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Bracing for Brexit with Interim Expertise

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As the Brexit clock ticks ever nearer to the UK’s March 2019 departure from the EU, companies are still in the dark on how a hard or soft Brexit might affect them and their workforces. Will there still be free movement for talent across the EU? Will international M&A still be possible? Will any major employers, such as financial services companies, decide to headquarter outside of the UK? All of these unanswered questions are increasing the demand for one thing: interims.

As it stands, despite the waiting game companies are being forced to play, markets are still competitive, so simply waiting for the outcome is not an option. Smart organisations are already reviewing their recruitment strategy and preparing a number of contingency routes for the potential outcomes of the Brexit negotiations. In some of these scenarios, a permanent hire is not something they are able to financially commit to until they know which path the UK is on, so an experienced interim professional is a short-term, specialist solution. One recent report has shown a 30% spike in the demand for interims since the UK voted to leave the EU, with interim vacancies for senior accounting professionals rising 57% over a 12-month period.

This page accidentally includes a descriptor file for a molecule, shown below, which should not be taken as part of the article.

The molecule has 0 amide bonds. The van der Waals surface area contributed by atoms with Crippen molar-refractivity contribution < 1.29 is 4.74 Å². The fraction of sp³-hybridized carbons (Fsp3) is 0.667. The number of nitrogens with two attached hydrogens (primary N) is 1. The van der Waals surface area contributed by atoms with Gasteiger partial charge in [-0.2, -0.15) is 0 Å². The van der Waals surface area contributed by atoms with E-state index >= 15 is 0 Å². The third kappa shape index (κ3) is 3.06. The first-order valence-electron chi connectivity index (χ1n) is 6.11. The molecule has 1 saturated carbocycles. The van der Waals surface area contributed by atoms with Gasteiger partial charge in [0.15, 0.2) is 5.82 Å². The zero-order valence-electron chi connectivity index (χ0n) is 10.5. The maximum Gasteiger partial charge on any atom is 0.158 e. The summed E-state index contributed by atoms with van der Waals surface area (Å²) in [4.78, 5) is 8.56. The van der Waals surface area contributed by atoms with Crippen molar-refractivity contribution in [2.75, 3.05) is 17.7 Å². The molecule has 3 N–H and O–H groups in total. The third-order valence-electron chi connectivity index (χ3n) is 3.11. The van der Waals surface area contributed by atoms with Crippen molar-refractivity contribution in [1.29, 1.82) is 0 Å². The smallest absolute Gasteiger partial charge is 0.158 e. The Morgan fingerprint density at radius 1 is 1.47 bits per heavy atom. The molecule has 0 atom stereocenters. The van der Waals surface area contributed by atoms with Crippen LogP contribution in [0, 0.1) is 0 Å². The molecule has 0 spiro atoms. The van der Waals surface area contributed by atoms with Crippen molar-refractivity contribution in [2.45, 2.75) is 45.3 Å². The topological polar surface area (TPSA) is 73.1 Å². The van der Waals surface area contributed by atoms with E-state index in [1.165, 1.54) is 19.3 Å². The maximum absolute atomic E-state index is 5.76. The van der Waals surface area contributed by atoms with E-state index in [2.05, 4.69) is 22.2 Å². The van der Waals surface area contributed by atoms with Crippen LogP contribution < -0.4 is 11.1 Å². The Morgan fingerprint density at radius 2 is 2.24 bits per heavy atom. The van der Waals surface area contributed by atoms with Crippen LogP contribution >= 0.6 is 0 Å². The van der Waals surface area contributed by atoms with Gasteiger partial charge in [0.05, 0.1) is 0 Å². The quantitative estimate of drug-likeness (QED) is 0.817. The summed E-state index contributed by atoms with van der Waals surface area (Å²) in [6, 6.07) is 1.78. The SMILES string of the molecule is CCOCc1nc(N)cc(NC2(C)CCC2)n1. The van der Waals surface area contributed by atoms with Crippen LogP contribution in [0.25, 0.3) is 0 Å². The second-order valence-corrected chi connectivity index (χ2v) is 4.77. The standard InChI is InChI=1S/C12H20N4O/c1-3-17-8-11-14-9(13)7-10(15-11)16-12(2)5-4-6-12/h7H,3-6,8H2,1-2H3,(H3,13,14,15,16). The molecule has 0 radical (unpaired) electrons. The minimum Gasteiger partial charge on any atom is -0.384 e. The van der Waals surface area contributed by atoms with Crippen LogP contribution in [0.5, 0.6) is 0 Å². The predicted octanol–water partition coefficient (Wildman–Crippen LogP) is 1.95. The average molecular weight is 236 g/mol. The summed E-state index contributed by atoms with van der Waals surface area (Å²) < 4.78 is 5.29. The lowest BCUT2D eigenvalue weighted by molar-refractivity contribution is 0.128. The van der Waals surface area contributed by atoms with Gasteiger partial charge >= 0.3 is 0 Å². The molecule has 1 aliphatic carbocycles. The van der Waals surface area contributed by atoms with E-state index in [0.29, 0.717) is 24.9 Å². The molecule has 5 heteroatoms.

Interims enable a company to continue to be flexible and remain competitive while the Brexit negotiations take place. Interim CFOs, CTOs and finance professionals are in huge demand, particularly those with project or change management experience. Risk and compliance specialists, who can react accordingly as soon as any new regulations or working practices are established, are also much sought after. Interim transformation specialists or HR professionals with employment law experience are all being sourced for interim roles.

Regardless of the eventual outcome, the UK is likely to face a skills shortage in 2019, particularly in light of whatever new employment regulations come into force. A recent KPMG survey of highly qualified EU talent currently working in the UK revealed that almost a million of them are planning to either leave the country or have already decided to do so following Brexit. A Brexit brain drain is therefore a real possibility over the next few years, which will bring a new war for talent for UK employers to fight. And those who are making plans now, with interim talent leading their way, are going to be best placed to win it.